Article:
Recruiting & Hiring Blog for HR Professionals

6 High-Impact Interview Questions for the Most Qualified Candidates


Does your interview process push candidates to effectively showcase their abilities? If top candidates are often turning down your job offers, it could be because you’re not challenging them enough during the hiring process, including your interview questions.

“Top candidates routinely dislike standard interviews because they find them tedious and predictable,” says Dr. John Sullivan on “Most interviews are simply not designed to allow a top candidate to show off their capabilities, ideas and innovativeness.”

For exceptional candidates in particular, your interview questions should be focused on determining how a candidate will perform at your company, as opposed to historical situations. You need to know how they're going to perform, how they work and how they’ll be able to tackle strategic problems within your organization.

If you're interviewing top candidates for a high-level position, you need to be sure you're hiring the very best. You need to know how they're going to perform, how they work and how they’ll be able to tackle strategic problems within the organization.

To get you started, here are six high-impact interview questions you can ask top candidates: 

1. How will you identify problems and opportunities on the job?

To get this insight, your interview questions should allow top candidates to demonstrate how they will solve the problems they will face in the role at your company.

2. What trends do you foresee for our industry in the next three to five years? How do you anticipate businesses to change as a result?

If you’re in a fast-paced industry, employees will need to be able to anticipate changes and evolve just as quickly. Ask questions about the candidate’s ability to foresee trends or changes in the industry to gauge forward-thinking abilities.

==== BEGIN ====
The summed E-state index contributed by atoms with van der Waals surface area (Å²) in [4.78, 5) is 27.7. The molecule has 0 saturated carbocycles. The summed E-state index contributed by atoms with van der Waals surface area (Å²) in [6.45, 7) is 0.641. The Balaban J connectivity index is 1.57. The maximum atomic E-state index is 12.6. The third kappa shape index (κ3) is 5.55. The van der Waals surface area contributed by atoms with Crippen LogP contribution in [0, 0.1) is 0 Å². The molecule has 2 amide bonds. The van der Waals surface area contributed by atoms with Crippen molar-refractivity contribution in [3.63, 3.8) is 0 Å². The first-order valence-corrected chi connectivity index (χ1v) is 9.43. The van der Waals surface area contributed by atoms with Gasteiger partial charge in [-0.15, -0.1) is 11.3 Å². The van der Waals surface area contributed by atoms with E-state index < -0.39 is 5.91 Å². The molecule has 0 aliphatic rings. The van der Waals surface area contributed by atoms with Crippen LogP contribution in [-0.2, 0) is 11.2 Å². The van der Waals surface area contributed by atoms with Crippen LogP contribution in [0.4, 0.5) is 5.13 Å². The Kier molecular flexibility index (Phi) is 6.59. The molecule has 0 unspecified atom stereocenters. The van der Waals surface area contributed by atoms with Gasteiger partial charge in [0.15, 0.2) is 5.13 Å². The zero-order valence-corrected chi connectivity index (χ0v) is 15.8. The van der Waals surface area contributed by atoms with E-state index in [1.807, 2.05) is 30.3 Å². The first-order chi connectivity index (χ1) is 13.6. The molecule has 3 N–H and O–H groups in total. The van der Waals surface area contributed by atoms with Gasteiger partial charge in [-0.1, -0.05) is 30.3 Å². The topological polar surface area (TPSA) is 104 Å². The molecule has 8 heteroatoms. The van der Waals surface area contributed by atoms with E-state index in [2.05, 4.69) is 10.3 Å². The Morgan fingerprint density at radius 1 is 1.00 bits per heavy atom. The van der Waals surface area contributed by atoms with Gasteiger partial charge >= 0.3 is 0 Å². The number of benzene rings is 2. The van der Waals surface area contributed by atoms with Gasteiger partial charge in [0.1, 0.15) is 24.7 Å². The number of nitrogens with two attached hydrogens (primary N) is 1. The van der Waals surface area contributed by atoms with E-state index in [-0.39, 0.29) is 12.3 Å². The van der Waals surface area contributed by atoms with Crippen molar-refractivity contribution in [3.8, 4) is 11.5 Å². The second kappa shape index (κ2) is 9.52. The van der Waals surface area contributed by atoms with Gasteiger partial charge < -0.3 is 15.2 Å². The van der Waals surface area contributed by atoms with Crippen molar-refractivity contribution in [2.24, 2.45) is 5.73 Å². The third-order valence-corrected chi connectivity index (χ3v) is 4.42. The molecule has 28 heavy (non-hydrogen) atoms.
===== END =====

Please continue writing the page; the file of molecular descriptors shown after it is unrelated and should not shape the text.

3. What are your strongest capabilities that make you a top performer?

The standard interview question, “What are your biggest strengths?” may be fairly predictable for some job seekers, but asking them to identify why they’re the very best can push them to differentiate themselves even further. 

4. What steps would you take to become an expert in an area you’re unfamiliar with? Inquire about a candidate’s ability to learn and pick up new subject areas quickly—this will also help you determine if the candidate can adapt to new work environment and business processes.

5. Based on what you know about your company/department/team, what changes would you make if you were in charge? 

Top performers likely have the skills, drive and ability to help drive your business forward. They may also be able to pick up on inefficiencies, potential issues and problems that could be holding your business back. And for someone who you might hire for a leadership position, you need to be able to determine if he or she has the skills to identify and solve real problems.

6. If you were to start tomorrow, what would your plan of attack be for the first 90 days? If you’re interviewing a top performer or trying to fill a high-level position, you can bet a lot will be expected of these candidates once they are in the role. You may need them to start contributing as quickly as possible. To give you confidence in their abilities to get up and running, ask about the steps the candidate would take to be successful early on in the position.

In the eBook, “100 Interview Questions You Didn’t Think to Ask,” we share even more high-impact interview questions you could ask your most qualified candidates. Click here to download the eBook and access more questions you could use to get valuable insight on your candidates—ultimately helping you make the best hiring decision for your business.

Free Download: Interviewing Job Applicants: 100 Questions You Didn't Think to Aslk

Topics: Hiring Process, qualified candidates, interview questions

This is disclaimer text. We’ve shared these tips to help educate you on social media employment screenings and considerations for your business — this information should not be construed as legal advice. But if your company chooses to screen applicants on social media or want to explore the topic even further, consult with an attorney for advice related to this screening tactic.

Photo credit: photographer via website

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